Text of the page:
Conservation

Take action for wildlife we love

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_MG_7072The Dallas Zoo’s annual We ❤️️ Wildlife event celebrated a different kind of love. Members and guests showed their appreciation for animals, keepers, and conservationists with valentines created at stations across the Zoo. Guests then delivered these cards during keeper talks as a welcomed sign of gratitude for the amazing staff members and animal residents that make the Zoo such a special place. Visitors even crafted cards to be sent to our conservation partners around the world, who contribute to the protection of animals and their habitats. We received hundreds of valentines – talk about feeling the love!

Over 3,000 people took conservation pledges inspired by an array of animals, pushing us even closer to our goal of 30,000 pledges this year!_MG_7292 Families committed to making small changes in their everyday lives in order to practice more sustainable actions that will keep our animal friends safe and healthy. The tiger-inspired pledge to “support companies committed to deforestation-free palm oil and choose FSC certified wood products” received the greatest number of commitments. Plus, an amazing 450 conservation bracelets were purchased with all proceeds directly benefiting the animals they represent.

We had a wonderful weekend and would like to thank everyone who joined us, showing their love and support for wildlife. Our staff and keepers dedicate their lives towards species survival and conservation efforts. Together, through minor, but important, commitments each and every day, we can prevent extinction and help endangered animals flourish once again.

Couldn’t make it out to the Zoo for We ❤️️ Wildlife Weekend? Take a conservation pledge and commit to make small changes at home that will lead to big differences in the wild:

CONSERVATION PLEDGES:_MG_7169

We ❤️️ Gorillas

Our Pledge to Protect Gorillas:

We ❤️️ Elephants

Our Pledge to Protect Elephants:

 We ❤️️ Giraffes

Our Pledge Inspired by Giraffe:

  • We’ll respect & protect native wildlife.
  • We’ll restore wildlife habitat.

We ❤️️ Penguins

Our Pledge to Protect Penguins:

We ❤️️ Wildlife

Our Pledge to Protect Wildlife:

  • We’ll pick up 10 pieces of litter pollution every Tuesday.
  • We’ll use reusable grocery bags.

We ❤️️ Tigers

Our Pledge to Protect Tigers:

We ❤️️ Horned Lizards

Our Pledge to Protect Texas Horned Lizards:

We ❤️️ Flamingos

Our Pledge to Protect Flamingos:

  • We’ll use reusable grocery bags.
  • We’ll pick up 10 pieces of litter pollution every Tuesday.
Categories: Conservation, Education | Tags: , , | Leave a comment

A hugely successful year with AAZK

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Russell Pharr, elephant keeper and president of the American Association of Zookeepers Dallas chapter, guest blogs on ZooHoo!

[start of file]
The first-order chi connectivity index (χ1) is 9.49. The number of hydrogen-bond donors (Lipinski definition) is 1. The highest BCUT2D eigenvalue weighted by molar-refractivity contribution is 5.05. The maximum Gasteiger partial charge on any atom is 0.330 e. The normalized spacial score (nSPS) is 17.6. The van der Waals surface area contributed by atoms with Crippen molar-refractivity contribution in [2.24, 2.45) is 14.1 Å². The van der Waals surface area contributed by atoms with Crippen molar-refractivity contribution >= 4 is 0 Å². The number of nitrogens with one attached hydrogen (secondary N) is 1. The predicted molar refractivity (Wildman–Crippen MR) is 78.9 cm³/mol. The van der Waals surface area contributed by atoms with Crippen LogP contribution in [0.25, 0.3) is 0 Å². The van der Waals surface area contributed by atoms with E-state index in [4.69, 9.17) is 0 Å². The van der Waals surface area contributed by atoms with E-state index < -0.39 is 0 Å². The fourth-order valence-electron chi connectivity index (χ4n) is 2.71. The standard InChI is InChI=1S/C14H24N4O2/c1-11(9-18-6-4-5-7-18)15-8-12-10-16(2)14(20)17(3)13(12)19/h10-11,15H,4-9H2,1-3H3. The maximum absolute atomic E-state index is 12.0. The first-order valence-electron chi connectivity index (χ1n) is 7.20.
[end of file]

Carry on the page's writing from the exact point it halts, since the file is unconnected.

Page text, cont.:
IMG_6203 SFRTwenty-sixteen was a very successful year for the Dallas American Association of Zookeepers Chapter!  We hosted a huge range of great events and, while having an amazing time, helped make the world a better place for animals.

Join us as we take a look back at 2016:

Bowling and Sailing for Rhinos

IMG_6113 SFRThis was our 25th year participating in the 26-year-old Bowling for Rhinos program, and our fifth year partnering with Alley Cats in Arlington.  In addition to bowling, arcade games, miniature golf, and laser tag, we debuted a BFR photo booth, had a bowling pin decorating contest for the second consecutive year, and hosted our first-ever takeover on Dallas Zoo’s Facebook to help promote the event!

Most importantly, Bowling for Rhinos in Dallas raised $18,000 – 100% of which goes directly to save rhinos, cheetahs, and other animals in Kenya and Indonesia. Nationally, AAZK chapters in the U.S. and Canada raised over $600,000 – an all-time record!

Our one-of-a-kind Sailing for Rhinos event raised $6,000 to help AAZK causes. We continued our partnership with Corinthian Sailing Club and had great weather once again for one of our favorite events.

Labor Day Book Sale

Our annual book sale broke records this year, raising more than $2,000 over three days of selling used books, DVDs, and other items donated by the Dallas Zoo community. Profits were split between the Okapi Conservation Project (the okapi was our 2016 “featured animal,” decided by a staff vote in our second annual AAZK March Madness contest) and the Bat World Sanctuary in Weatherford, Texas. Our book sale continued a partnership between Dallas AAZK and the Zoo’s Enrichment Committee as we sold animal-painted magnets and bookmarks, and allowed us the perfect platform to introduce tote bags with our chapter logo printed on them!

Painting with a TwistOther Conservation Events

Our first-ever painting event, the Painting With a Twist for World Giraffe Day in June, not only raised $1,300 for the Giraffe Conservation Foundation, but also provided a fun way to honor the memory of Dallas Zoo’s own, late Kipenzi.

Our first-ever Salamander Saturday event in May helped raise funds and awareness for some of nature’s less-appreciated creatures. Our contributed funds also helped the Foundation for Conservation of Salamanders to offer a Texas-specific grant for researchers working on salamanders (and we have some amazing endemic species here)! Read more »

Categories: Conservation, Events, Zookeepers | Tags: , , | 1 Comment

Elephant introductions: A peek at a very complicated process

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It’s been eight months since we rescued five elephants from Swaziland, Africa, in an intricate airlift to save their lives. Since then, we’ve been introducing the new arrivals – Nolwazi, Amahle, Zola, Tendaji and Mlilo – to our four “Golden Girls,” Jenny, Gypsy, Congo and Kamba.

And believe us, entire NASA expeditions to outer space may have been launched with less care, planning, observation and hard work. Have you ever introduced a new pet to your family? Now imagine it with 10,000-pound animals.

All summer, the nine adult elephants have been in various parts of the Giants of the Savanna habitat, getting to know each other and forming their own complex social bonds. The arrival of calf Ajabu in May brought great joy, but added another layer of complexity to the introductions.